Legislative Reference Library of Texas About the library Site Index

Legislative Reference Library of Texas
your partner in legislative research

Legislative clips Legislative clips archive Texas media links Current articles Texshare databases New books New & Noteworthy
Legislative Archive System Index to Sections Affected Conference committee reports Constitutional amendments Vetoes State budget Redistricting information Signed copies of bills Statutory revision Texas law timeline Water law timeline Statute publication dates Legislative intent guide
Texas Legislators: Past & Present Governors of Texas Lt. Governors and Speakers Senate Presidents Pro Tempore Senate & House seniority Member statistics Chief Elected Officials Texas legislators on Twitter
Sessions and years Bill statistics Member statistics Bill effective dates Legislative deadlines Session summaries Special sessions Legislative staff lists
Today's meetings Meetings by date Standing committees Committees by session Committee search Legislative reports Committee minutes Standing committee appointments
Library catalog House & Senate Journals House & Senate Rules Parliamentary resources General and Special Laws of Texas Codes of 1856 Paschal's Digest Penal Code revision research guide Code of Criminal Procedure guide Deceptive Trade Practices Act Impeachment of O.P. Carrillo Gubernatorial inauguration materials Water resources research guide School finance litigation archive
Frequently Asked Questions Contacting your legislator Texas bill status State agency hotlines & citizen   assistance Texas legislative agencies &   process Other libraries Public policy resources

LRL Home - About the library - Library collectionprinter friendly versionreturn to screen view

Library collection

History

The Legislative Reference Library was created by Acts 1969, 61st Leg., p. 154, Ch. 55 (Senate Bill 263) and placed under the direct supervision of the Texas Legislature. Before 1969, the Library existed as the Legislative Reference Division of the Texas State Library, one of its earliest divisions, created in 1909 for the use and information of the members of the Legislature. In the early 1960s, the division's holdings consisted of 20,000 bound volumes, mostly law books, statutes of all 50 states, and reference books. Included in the holdings was a card file indexing all bills introduced in the Texas Legislature since the early 1920s and a newspaper clipping file with over 90,000 clippings.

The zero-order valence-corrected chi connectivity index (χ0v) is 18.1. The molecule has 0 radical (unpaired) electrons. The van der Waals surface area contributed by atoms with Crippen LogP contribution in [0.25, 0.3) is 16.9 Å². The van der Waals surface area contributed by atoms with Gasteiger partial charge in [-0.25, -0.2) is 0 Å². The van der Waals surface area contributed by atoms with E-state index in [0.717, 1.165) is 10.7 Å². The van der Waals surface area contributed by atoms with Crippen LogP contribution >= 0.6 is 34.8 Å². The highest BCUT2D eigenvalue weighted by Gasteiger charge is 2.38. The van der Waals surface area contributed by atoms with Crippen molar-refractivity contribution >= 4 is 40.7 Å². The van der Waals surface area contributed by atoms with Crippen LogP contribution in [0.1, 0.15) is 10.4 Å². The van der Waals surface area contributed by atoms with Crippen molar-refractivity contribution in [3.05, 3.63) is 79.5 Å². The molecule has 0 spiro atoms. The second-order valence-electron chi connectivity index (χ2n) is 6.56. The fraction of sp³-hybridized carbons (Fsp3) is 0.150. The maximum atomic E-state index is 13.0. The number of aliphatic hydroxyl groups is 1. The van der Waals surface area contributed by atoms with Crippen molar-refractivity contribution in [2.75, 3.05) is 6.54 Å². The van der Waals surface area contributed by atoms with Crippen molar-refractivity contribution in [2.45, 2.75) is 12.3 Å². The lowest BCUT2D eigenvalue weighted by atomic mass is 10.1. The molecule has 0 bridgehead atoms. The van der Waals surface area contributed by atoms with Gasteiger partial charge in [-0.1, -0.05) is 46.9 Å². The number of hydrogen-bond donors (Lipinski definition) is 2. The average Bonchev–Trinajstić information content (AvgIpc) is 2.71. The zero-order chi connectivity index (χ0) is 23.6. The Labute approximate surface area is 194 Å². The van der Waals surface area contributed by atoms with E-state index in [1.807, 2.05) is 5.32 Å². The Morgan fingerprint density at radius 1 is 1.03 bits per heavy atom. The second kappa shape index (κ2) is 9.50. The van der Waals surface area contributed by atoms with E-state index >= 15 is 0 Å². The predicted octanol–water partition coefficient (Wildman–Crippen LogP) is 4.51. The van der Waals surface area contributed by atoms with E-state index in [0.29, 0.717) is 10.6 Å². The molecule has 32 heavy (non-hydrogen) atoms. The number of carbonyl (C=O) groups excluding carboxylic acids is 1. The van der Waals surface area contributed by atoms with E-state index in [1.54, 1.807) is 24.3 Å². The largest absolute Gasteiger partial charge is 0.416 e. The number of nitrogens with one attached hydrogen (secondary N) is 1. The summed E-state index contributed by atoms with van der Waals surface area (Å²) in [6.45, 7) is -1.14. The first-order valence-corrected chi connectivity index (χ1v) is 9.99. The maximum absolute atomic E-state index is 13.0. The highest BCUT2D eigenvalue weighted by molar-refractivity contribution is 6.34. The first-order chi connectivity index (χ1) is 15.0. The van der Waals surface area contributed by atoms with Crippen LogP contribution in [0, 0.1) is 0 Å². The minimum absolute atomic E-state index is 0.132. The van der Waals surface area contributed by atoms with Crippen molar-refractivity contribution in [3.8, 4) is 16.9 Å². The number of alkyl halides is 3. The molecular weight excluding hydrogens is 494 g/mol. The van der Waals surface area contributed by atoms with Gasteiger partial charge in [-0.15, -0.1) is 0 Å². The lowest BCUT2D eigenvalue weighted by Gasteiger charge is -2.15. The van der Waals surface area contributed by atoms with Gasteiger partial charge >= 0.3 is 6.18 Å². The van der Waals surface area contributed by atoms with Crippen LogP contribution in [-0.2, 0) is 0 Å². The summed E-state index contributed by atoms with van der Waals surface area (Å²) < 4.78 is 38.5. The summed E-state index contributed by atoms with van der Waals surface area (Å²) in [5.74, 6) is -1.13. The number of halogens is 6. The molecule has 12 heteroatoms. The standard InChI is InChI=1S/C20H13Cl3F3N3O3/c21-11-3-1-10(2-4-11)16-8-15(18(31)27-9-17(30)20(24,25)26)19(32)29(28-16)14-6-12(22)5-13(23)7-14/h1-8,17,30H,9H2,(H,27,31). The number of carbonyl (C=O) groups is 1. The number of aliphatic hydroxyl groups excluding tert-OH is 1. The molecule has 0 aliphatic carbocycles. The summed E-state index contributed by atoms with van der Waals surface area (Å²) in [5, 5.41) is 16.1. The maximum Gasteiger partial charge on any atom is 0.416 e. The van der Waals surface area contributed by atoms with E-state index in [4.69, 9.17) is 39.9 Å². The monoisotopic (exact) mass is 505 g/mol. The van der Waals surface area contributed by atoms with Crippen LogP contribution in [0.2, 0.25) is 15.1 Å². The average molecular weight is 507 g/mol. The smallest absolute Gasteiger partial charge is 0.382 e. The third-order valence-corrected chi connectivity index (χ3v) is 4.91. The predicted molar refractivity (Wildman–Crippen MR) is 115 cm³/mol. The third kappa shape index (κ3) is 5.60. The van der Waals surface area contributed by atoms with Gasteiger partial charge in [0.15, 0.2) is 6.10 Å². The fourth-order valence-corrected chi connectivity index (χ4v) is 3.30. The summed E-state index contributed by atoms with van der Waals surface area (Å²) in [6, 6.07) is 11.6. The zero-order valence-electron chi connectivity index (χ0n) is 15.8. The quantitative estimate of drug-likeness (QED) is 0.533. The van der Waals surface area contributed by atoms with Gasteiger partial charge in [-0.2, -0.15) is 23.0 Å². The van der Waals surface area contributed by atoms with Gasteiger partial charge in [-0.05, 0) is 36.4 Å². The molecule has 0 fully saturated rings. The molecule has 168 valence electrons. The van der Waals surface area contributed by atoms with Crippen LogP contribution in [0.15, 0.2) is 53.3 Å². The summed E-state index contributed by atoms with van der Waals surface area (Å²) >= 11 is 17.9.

Collection

Today, the library's collection has grown to approximately 49,400 titles and 134,772 volumes. The oldest Texas print title is the Senate Journal from the 3rd Legislature, 1st Called Session, dated 1850. The core collection includes:

  • Texas resources (statutes, session laws dating back to the Republic of Texas, Texas House and Senate Journals back to the 1890s)
  • Original bill files from the 63rd Legislature to the present
  • Selected federal sources
  • Books covering a wide range of topics
  • Reference books
  • Texas agency documents
  • More than 500 subscriptions to magazines, law reviews, and newsletters

The print collection is enhanced by electronic sources, including both commercial and in-house databases, many of which are available on the library's website:

Use of the collection

While many of these resources can be accessed outside the Capitol Complex, some research tools are accessible only in the Library. Researchers who visit the State Capitol can use the library's public computers to access:

  • The Legislative Clipping Service and Clippings Archive, which expand the Texas State Library's original newspaper clipping file, covers the period 1900 to the present, and includes links to bills and reports referenced in the clippings.
  • The DTPA collection provides resources dating from 1973 through 2001 to assist researchers in compiling legislative intent and history for the Deceptive Trade Practices and Consumer Protection Act, including legislative drafts, transcripts of hearings, correspondence, news clippings, talking points, and other commentary.

The Legislative Reference Library is open to the public for study and research purposes; however, circulation privileges are generally limited to legislators, their staff, and employees of other legislative agencies.